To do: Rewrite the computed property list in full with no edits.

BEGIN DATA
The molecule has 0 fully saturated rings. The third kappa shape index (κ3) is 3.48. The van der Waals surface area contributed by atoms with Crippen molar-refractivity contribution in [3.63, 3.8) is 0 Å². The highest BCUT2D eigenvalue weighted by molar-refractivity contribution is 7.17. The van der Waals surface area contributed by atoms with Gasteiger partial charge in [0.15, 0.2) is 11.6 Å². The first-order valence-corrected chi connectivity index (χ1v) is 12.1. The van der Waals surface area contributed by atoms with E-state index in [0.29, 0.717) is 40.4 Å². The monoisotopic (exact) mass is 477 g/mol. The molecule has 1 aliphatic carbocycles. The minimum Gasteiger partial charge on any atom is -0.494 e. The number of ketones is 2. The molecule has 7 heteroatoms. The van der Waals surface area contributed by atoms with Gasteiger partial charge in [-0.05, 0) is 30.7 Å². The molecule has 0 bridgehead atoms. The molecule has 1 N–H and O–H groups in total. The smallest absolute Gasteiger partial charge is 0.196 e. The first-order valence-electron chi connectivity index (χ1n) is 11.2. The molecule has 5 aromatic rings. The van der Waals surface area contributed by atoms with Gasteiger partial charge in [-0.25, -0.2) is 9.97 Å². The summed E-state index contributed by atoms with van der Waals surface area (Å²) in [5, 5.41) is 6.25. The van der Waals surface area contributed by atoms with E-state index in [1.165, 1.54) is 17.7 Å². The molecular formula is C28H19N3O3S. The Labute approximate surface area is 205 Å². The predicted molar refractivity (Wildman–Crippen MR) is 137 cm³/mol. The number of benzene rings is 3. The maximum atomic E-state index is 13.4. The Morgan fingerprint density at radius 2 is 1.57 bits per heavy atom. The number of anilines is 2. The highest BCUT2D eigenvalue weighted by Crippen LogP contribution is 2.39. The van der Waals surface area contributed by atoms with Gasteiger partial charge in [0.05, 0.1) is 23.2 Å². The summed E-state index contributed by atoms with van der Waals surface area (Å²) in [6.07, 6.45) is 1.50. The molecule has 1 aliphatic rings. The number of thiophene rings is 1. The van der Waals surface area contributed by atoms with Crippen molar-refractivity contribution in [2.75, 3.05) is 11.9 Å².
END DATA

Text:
The molecule has 0 fully saturated rings. The third kappa shape index (κ3) is 3.48. The van der Waals surface area contributed by atoms with Crippen molar-refractivity contribution in [3.63, 3.8) is 0 Å². The highest BCUT2D eigenvalue weighted by molar-refractivity contribution is 7.17. The van der Waals surface area contributed by atoms with Gasteiger partial charge in [0.15, 0.2) is 11.6 Å². The first-order valence-corrected chi connectivity index (χ1v) is 12.1. The van der Waals surface area contributed by atoms with E-state index in [0.29, 0.717) is 40.4 Å². The monoisotopic (exact) mass is 477 g/mol. The molecule has 1 aliphatic carbocycles. The minimum Gasteiger partial charge on any atom is -0.494 e. The number of ketones is 2. The molecule has 7 heteroatoms. The van der Waals surface area contributed by atoms with Gasteiger partial charge in [-0.05, 0) is 30.7 Å². The molecule has 0 bridgehead atoms. The molecule has 1 N–H and O–H groups in total. The smallest absolute Gasteiger partial charge is 0.196 e. The first-order valence-electron chi connectivity index (χ1n) is 11.2. The molecule has 5 aromatic rings. The van der Waals surface area contributed by atoms with Gasteiger partial charge in [-0.25, -0.2) is 9.97 Å². The summed E-state index contributed by atoms with van der Waals surface area (Å²) in [5, 5.41) is 6.25. The van der Waals surface area contributed by atoms with E-state index in [1.165, 1.54) is 17.7 Å². The molecular formula is C28H19N3O3S. The Labute approximate surface area is 205 Å². The predicted molar refractivity (Wildman–Crippen MR) is 137 cm³/mol. The number of benzene rings is 3. The maximum atomic E-state index is 13.4. The Morgan fingerprint density at radius 2 is 1.57 bits per heavy atom. The number of anilines is 2. The highest BCUT2D eigenvalue weighted by Crippen LogP contribution is 2.39. The van der Waals surface area contributed by atoms with Gasteiger partial charge in [0.05, 0.1) is 23.2 Å². The summed E-state index contributed by atoms with van der Waals surface area (Å²) in [6.07, 6.45) is 1.50. The molecule has 1 aliphatic rings. The number of thiophene rings is 1. The van der Waals surface area contributed by atoms with Crippen molar-refractivity contribution in [2.75, 3.05) is 11.9 Å².